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A rail strike would have put another kink in an out-of-balance supply chain

RACHEL MARTIN, HOST:

Even just the possibility of a rail strike put a kink in a supply chain that's still out of balance from the pandemic and disrupted further by the war in Ukraine and severe weather events. Railroads haul about 30% of the freight transported across the country every year. The effects of freight rail interruption would be felt in every manufacturing sector and cause spot shortages of consumer goods. We are joined now by Abe Eshkenazi. He is CEO of the Association for Supply Chain Management. Thank you so much for being here.

ABE ESHKENAZI: Good morning, Rachel.

MARTIN: So this is a good thing, that they have reached this labor deal. Explain, though, what David was just talking about. All these contingency plans were already put in place in case there was a strike. So what's going to be the impact of all that?

ESHKENAZI: Yeah, absolutely. It will take some time to rebalance, as you indicated before, some of - restarting some of the schedules, as well as some of the deliveries. A number of organizations have already taken steps to mitigate the rail strike. Knowing that there was a significant potential of it, they may have diverted into other modalities, but very limited options. They may have done it for the short term. In the long term, any disruption on the rail would have hit a global issue from shipping to rail, to trucking, all the way to the consumer and retail outlets. This has averted a significant disruption to our entire supply chain.

MARTIN: But we're going to have to see things like - I mean, these goods that were supposed to be moved from Point A to Point B on freight trains are probably already being put on trucks.

ESHKENAZI: Some of them are. I think you're finding some organizations that may have found some short-term, you know, options or alternatives, knowing that there may have been a possibility of it. But that would have been a short-term fix. In the long term, very few organizations, manufacturing or, you know, logistics companies could have withstood a - you know, a long duration of a strike from the rails. There just isn't a number - a significant number of options that organizations have for the volume that we're talking about and the costs, as you indicated before, from food, automotive to consumer goods. Almost, you know, half of our products are touched by rail at one point or another.

MARTIN: That's amazing to think about, half the products that we as just households have in our homes. I imagine especially construction, too - right? - which has been - that industry has just been walloped by the pandemic.

ESHKENAZI: Absolutely. Lumber, obviously, is a critical part in the construction industry. And then you get into the agricultural, the coal and the chemicals, as well as the ore. And then you've got hazardous materials. As we were indicating before, some of those, they may have already taken steps to mitigate where they are. Obviously, if refrigerated vehicles or containers were required, then you needed to make plans accordingly. You don't want those stuck in transit. And there are obviously products in transit that needed to be accounted for and secured, whether hazardous or otherwise. So this is a - you know, a significant part of our economy.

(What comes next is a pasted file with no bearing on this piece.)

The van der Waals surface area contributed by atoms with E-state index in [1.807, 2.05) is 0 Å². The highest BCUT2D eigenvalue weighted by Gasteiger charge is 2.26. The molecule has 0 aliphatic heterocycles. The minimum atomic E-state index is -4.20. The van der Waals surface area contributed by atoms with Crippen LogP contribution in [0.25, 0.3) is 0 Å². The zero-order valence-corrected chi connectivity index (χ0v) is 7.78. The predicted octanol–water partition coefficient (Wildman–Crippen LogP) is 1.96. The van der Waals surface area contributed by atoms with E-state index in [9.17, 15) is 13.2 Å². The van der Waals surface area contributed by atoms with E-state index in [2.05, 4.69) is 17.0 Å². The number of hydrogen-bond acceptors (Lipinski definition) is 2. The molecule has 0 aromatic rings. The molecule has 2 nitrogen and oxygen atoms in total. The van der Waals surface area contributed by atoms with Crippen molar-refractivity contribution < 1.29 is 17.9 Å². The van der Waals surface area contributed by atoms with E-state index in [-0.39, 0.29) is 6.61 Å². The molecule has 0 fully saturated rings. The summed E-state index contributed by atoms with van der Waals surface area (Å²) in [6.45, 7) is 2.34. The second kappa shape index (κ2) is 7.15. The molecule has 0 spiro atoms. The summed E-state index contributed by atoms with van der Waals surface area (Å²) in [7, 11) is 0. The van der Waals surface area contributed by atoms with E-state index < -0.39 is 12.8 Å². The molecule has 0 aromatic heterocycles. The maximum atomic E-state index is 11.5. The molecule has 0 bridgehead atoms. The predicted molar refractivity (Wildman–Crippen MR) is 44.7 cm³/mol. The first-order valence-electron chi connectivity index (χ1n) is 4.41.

And as I indicated before, shippers are taking note in terms of, OK, if the rails are running, then I can ship my containers, you know, to the ports. The ports have to indicate, can they get the product off the ship, onto rail and out of the ports and into the warehouses? So the extended supply chain really would have been impacted. And thankfully, it hasn't had to deal with this disruption. As you indicated before, from the pandemic to the Ukraine crisis, to weather-related issues, we're still dealing with a lot of the recovery issues from those disruptions. Labor shortages haven't reduced that significantly. Trucking is still a problem. So there were very few alternatives to the rails that we have.

MARTIN: Abe, are we just expecting the world to calm down? I mean, doesn't all of this point to just an inherent fragility about our supply chain system?

ESHKENAZI: It's a really interesting question because prior to the pandemic, we were very effective. Just-in-time was the hallmark for almost all supply chains. We had high, you know, variability. You had rapid delivery, reasonable cost. What we didn't prepare for was just-in-case, the demand surges and a lot of the disruptions. We were working on a very effective but a highly fragile system that needed all aligning - aligning all the nodes within the supply chain. And as we've seen, impacting one node, whether it's in the ports or whether it's in the China manufacturing or in trucking, you'll see the collateral effect that it has upstream and downstream in the supply chains.

MARTIN: Well, we so appreciate your context on this this morning. Abe Eshkenazi is CEO of the Association for Supply Chain Management, again, talking about this news that the White House has announced a labor deal that puts to rest the possibility of a rail strike. Thank you so much.

ESHKENAZI: My pleasure, Rachel. Thank you. Transcript provided by NPR, Copyright NPR.